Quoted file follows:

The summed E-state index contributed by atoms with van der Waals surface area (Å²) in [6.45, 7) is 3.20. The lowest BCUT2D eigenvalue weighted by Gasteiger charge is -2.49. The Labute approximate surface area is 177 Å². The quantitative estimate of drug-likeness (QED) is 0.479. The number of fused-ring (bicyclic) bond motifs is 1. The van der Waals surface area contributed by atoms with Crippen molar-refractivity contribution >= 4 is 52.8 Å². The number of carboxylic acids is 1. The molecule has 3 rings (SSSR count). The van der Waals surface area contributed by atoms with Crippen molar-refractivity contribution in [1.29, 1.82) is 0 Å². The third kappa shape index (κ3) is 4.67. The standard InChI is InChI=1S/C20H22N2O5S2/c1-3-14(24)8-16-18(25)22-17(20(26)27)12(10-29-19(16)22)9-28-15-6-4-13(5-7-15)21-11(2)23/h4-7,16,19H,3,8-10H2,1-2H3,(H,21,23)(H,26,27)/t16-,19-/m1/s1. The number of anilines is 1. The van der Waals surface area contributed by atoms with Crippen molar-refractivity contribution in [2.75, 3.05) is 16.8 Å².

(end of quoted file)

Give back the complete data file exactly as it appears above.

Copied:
The summed E-state index contributed by atoms with van der Waals surface area (Å²) in [6.45, 7) is 3.20. The lowest BCUT2D eigenvalue weighted by Gasteiger charge is -2.49. The Labute approximate surface area is 177 Å². The quantitative estimate of drug-likeness (QED) is 0.479. The number of fused-ring (bicyclic) bond motifs is 1. The van der Waals surface area contributed by atoms with Crippen molar-refractivity contribution >= 4 is 52.8 Å². The number of carboxylic acids is 1. The molecule has 3 rings (SSSR count). The van der Waals surface area contributed by atoms with Crippen molar-refractivity contribution in [1.29, 1.82) is 0 Å². The third kappa shape index (κ3) is 4.67. The standard InChI is InChI=1S/C20H22N2O5S2/c1-3-14(24)8-16-18(25)22-17(20(26)27)12(10-29-19(16)22)9-28-15-6-4-13(5-7-15)21-11(2)23/h4-7,16,19H,3,8-10H2,1-2H3,(H,21,23)(H,26,27)/t16-,19-/m1/s1. The number of anilines is 1. The van der Waals surface area contributed by atoms with Crippen molar-refractivity contribution in [2.75, 3.05) is 16.8 Å².